The U.S. ought to cease recognizing Israel as a nation, withdrawing all military and financial support, and demand that Israel pay reparations to those it has oppressed with its tyrannical behavior. Then, after truly free, open, and democratic elections, a new government of Israel, by the people who have a real historical claim to it dating to just before WWII (when the UN and US meddled in what was absolutely none of their business), Israel would have a chance at being run by its people for its people, regardless of any official religion.

The U.S. is in a perfect position to put an end to the ongoing problems created by Zionist Israel and help the people of that region get back to the relatively peaceful (by local standards) existence they were used to from 1776 to 1948. If the U.S. told Israel to clean up its tyrannical act, be fair and play nice, there would be a lot more peace in a land many people of Christian, Muslim and Jewish faith consider holy. Why is the U.S. supporting Israel, a nation that is founded on religious discrimination and that exists by brutally attacking any people who don't agree with its bully boy behavior?

The U.S. can't undo the mistake it make in the creation of Israel in 1948, retroactively withdraw the massive military and financial handouts it has given to Israel every year since then, and remove all ill will it has created in the bulk of the Middle East with its political meddling in affairs surrounding Israel, but it can certainly act in the interest of world peace and democracy and its own security and economic interests, by admitting its errors and letting the region return to some semblance of normalcy on its own.

Saturday, July 15, 2006

Microsoft Giveth and Microsoft Taketh Away: Private Folders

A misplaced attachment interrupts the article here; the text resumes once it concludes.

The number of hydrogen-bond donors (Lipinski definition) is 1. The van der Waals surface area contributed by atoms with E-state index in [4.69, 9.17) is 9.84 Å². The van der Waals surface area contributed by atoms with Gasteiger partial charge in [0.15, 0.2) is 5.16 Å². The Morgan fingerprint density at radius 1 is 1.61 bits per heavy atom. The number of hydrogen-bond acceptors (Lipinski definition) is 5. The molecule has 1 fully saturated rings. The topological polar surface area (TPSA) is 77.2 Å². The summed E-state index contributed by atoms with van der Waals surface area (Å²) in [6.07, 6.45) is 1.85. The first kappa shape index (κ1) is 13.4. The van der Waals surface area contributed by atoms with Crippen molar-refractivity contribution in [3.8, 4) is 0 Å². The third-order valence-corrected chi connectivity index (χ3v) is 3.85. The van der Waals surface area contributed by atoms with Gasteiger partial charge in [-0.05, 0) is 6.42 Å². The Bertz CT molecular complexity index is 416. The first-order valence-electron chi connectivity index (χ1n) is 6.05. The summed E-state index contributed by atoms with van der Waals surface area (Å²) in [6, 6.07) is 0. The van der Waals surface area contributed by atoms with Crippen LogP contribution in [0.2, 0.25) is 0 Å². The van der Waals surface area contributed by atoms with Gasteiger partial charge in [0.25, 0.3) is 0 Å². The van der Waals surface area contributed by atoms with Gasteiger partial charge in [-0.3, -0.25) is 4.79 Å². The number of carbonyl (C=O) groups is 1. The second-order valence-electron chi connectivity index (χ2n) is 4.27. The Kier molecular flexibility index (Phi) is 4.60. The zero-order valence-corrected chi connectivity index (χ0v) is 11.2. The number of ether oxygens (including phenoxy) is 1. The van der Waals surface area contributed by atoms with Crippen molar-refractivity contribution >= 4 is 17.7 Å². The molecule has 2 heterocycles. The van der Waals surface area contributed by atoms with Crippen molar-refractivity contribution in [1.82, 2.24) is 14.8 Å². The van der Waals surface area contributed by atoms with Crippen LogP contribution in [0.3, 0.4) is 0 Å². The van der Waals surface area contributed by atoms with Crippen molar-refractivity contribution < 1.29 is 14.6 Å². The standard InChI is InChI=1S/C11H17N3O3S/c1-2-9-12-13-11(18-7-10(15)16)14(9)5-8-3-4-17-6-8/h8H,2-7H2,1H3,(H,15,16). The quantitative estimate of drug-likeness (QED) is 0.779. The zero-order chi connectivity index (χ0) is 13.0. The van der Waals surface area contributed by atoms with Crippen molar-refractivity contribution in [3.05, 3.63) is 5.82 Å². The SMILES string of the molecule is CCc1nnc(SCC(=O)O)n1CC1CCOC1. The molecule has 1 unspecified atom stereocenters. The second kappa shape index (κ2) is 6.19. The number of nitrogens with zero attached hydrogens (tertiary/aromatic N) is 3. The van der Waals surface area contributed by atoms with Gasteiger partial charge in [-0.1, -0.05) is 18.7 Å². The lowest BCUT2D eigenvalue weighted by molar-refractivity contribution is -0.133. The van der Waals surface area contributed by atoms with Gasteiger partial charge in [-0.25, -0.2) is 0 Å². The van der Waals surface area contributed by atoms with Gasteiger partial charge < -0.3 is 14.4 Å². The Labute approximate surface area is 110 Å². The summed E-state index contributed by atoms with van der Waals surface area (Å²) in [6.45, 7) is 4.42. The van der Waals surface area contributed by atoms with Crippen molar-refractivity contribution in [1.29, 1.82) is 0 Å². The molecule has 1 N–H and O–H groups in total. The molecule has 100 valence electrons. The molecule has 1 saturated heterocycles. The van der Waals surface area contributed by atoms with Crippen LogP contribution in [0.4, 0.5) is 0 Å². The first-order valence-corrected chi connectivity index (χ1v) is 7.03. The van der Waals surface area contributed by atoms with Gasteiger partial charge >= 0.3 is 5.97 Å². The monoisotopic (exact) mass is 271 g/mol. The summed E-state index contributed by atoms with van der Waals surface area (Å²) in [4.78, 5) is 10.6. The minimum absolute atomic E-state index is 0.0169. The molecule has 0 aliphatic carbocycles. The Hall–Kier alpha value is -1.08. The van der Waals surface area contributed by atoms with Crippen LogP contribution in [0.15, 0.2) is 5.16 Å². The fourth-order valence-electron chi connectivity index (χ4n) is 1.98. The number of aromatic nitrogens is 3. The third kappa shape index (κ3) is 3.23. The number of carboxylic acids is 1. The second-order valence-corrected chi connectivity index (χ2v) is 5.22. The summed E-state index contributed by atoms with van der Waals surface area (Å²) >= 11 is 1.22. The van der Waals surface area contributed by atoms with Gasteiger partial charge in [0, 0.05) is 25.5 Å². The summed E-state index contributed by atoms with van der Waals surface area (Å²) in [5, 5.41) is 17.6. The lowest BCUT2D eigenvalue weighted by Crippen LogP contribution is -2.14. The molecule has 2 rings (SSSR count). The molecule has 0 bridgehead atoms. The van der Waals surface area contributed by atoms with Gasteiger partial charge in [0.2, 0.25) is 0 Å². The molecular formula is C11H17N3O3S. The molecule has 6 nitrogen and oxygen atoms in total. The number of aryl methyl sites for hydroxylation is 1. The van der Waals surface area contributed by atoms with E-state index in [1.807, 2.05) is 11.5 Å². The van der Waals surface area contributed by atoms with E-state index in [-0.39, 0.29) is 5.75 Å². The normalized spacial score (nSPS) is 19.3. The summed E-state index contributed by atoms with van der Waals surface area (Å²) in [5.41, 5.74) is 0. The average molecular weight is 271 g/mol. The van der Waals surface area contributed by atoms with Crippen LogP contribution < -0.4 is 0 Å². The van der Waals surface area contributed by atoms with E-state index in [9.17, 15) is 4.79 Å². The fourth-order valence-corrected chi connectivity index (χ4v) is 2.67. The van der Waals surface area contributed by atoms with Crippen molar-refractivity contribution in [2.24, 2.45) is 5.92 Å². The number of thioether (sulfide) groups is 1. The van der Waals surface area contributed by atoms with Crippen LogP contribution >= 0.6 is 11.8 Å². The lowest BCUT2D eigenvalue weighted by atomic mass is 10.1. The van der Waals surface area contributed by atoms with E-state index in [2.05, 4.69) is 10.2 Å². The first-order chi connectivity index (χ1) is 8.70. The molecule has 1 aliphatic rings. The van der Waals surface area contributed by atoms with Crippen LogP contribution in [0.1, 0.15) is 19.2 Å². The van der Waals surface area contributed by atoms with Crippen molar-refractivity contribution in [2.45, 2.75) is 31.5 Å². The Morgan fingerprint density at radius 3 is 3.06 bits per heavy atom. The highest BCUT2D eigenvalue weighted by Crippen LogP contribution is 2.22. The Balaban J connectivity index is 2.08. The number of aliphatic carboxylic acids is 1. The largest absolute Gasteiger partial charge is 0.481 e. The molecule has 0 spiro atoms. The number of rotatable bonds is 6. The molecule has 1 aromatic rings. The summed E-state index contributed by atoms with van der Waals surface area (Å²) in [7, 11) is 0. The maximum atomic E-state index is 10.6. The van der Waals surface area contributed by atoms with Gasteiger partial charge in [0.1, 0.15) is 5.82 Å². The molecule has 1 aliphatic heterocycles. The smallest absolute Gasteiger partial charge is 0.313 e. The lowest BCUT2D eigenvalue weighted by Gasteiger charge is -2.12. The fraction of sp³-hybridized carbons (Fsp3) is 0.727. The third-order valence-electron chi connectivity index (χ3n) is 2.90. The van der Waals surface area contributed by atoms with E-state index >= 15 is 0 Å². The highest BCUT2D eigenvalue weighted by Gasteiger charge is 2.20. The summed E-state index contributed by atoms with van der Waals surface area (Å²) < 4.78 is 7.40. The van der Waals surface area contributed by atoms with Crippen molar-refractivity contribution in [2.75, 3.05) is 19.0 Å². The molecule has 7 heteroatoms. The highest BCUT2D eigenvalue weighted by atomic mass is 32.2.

Microsoft hands out 'private' folders...
Microsoft shutters Windows private folders

As I like to do, I got involved on a discussion about the brief appearance of Private Folders, an option provided by Microsoft for Windows XP users who use computers in an administered IT environment. The original article can be found here:

Microsoft Retracts Private Folder Option

Someone's reply and my response (heavily edited for clarity) are as follows:

I always find it amusing when you have IT people developing features for Windows that really don't understand IT in the real world. Then they release something and are shocked when IT managers are furious over it. One would think MS would have a real good understanding of the IT environment and what is and is not a good idea. Good stuff :)

-- gasmonso on Saturday July 15, @12:51PM

Many IT administrators are barely-in-the-closet fascists. They enjoy making sure that their user bases have no privacy, cannot use their organizations phones or computers for anything that isn't "strictly business", are constantly under surveillance at the workplace, etc. These admins are often on power trips -- they are frequently hated by the users of the systems they (supposedly) support and those users often take pleasure in working against them in subtle (or at least anonymous) ways. These "Users versus IT Gestapo" situations are sometimes entertaining to observe, as long as one isn't part of the problem.